According to the statistics from the American Psychological Association, stress has become a major public health concern among Americans. The health officials note that last year was one of the worst in terms of nationwide anxiety levels because of the election.
Although most people expected that the stress would go away after the presidential campaign, it actually became more prevalent because many of them haven’t gotten used to the fact that Donald Trump is the President of the United States.
Until last year, people used to report that anxiety came from personal life issues, such as money and work. During and after the election, most of them also cited politics as a major stress factor. Many psychologists report that their patients talk mainly about politics during therapy sessions.
Those who are most at risk of experiencing anxiety are immigrants and Muslim Americans among others. Besides this, mental health experts from Veterans Affairs facilities have reported their patients saying that the current situation doesn’t represent what they risked their lives for.
In the annual survey conducted in August, the APA officials added questions concerning politics because many specialists reported election-related stress among Americans. Then, the APA conducted a second survey last month to measure anxiety levels related to the election.
According to the findings, 71 percent of the people interviewed confessed that they felt stressed minimum one day in August, whereas in January, roughly eighty percent experienced symptoms of anxiety, including tension headaches, feeling depressed or overwhelmed.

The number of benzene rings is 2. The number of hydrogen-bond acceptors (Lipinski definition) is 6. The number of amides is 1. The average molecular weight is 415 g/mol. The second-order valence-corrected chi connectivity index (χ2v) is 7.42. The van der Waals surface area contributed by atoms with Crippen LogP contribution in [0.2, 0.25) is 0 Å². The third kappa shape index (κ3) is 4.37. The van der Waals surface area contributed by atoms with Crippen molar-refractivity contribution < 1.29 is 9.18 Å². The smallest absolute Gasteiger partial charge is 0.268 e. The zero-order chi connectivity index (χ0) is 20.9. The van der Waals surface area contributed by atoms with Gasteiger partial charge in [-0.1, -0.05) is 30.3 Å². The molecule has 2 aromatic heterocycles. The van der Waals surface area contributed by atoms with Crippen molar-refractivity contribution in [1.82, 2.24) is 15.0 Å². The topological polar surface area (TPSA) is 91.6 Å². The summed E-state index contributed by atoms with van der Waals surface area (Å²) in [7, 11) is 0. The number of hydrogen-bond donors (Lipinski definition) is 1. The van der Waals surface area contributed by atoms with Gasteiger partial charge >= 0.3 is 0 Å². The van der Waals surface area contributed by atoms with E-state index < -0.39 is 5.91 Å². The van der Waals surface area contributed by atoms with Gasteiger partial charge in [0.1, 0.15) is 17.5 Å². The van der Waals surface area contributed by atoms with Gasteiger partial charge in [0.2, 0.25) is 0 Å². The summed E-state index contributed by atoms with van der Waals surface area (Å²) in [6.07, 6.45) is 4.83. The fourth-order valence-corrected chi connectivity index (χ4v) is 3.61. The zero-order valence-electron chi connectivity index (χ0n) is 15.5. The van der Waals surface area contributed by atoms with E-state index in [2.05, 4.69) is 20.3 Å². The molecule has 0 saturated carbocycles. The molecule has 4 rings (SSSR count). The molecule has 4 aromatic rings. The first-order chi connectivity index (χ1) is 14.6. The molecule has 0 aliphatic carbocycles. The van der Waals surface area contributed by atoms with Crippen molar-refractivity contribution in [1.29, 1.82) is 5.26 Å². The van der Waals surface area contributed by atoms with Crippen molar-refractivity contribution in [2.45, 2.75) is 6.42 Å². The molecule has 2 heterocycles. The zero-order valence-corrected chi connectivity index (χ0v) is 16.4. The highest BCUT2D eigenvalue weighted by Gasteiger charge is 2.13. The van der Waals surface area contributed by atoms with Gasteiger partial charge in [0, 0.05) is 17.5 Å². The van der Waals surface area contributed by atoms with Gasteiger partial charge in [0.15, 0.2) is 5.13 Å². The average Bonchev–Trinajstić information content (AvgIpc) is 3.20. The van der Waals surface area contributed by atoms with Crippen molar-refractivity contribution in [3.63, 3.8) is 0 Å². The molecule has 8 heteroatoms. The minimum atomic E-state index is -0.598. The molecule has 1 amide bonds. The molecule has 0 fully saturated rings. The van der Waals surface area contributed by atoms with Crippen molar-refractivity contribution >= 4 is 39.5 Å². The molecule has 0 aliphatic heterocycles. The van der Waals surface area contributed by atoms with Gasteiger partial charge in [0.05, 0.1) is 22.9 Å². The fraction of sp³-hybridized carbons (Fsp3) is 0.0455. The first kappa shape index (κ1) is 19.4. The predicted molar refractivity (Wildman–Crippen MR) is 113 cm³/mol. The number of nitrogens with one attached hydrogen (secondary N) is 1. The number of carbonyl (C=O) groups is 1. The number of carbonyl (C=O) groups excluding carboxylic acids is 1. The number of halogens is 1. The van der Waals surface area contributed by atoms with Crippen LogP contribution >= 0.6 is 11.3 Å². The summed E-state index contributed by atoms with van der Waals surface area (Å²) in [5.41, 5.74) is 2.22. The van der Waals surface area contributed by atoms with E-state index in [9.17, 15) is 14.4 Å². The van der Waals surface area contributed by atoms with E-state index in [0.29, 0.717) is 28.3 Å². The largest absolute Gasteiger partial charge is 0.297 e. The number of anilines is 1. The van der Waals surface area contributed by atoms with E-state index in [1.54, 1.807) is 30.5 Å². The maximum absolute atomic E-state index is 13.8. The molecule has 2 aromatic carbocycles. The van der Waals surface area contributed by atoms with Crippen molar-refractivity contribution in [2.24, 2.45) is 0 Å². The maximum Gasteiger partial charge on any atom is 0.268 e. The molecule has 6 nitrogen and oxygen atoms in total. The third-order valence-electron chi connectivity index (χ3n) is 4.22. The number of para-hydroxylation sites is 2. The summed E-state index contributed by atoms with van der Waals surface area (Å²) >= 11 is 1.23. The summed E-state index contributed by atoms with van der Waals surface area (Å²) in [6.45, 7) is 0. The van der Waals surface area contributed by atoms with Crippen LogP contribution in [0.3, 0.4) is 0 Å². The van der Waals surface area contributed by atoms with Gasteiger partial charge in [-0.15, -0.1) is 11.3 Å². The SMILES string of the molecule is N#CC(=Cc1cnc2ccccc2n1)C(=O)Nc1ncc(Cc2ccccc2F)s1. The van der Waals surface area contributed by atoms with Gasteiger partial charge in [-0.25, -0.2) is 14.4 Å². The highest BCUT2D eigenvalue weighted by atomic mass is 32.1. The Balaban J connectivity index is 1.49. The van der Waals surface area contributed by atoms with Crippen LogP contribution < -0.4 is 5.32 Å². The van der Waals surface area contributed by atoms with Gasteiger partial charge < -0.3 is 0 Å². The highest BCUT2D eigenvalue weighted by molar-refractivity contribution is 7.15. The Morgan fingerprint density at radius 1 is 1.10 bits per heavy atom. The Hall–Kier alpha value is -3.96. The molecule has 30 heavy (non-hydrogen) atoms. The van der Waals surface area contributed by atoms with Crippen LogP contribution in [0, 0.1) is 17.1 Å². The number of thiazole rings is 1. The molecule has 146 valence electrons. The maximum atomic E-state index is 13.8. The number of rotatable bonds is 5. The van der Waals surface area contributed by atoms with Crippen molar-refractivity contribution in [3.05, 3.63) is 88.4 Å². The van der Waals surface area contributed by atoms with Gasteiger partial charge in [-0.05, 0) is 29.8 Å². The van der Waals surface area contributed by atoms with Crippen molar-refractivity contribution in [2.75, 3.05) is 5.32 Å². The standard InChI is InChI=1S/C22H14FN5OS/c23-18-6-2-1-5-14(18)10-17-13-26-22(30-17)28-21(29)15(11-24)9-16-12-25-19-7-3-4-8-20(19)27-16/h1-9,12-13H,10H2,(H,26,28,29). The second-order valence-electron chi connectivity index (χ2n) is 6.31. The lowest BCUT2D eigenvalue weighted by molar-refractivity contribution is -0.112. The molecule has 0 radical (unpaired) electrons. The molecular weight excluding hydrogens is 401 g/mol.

Furthermore, around 66 percent of U.S. adults are stressed about the country’s future, 57 percent about the political climate, and other 49 percent about the outcome of this presidential election. Those living in urban areas, those with a college education, millennials, and minority groups reported elevated levels of anxiety related to the election.
Nevertheless, the researchers are not surprised by the findings. They explain that most people expected to feel relieved after the presidential election, but because that didn’t happen, they became even more stressed than before.
The APA officials also note that the stress levels recorded in January are the highest in the past ten years. This situation is concerning because chronic anxiety is known as a leading factor influencing the rates of depression, heart disease, cancer, and even degenerative brain disorders, such as Alzheimer’s disease and dementia.
Therefore, the APA experts strongly recommend Americans to take their mind off politics and concentrate on other things which help them relax.
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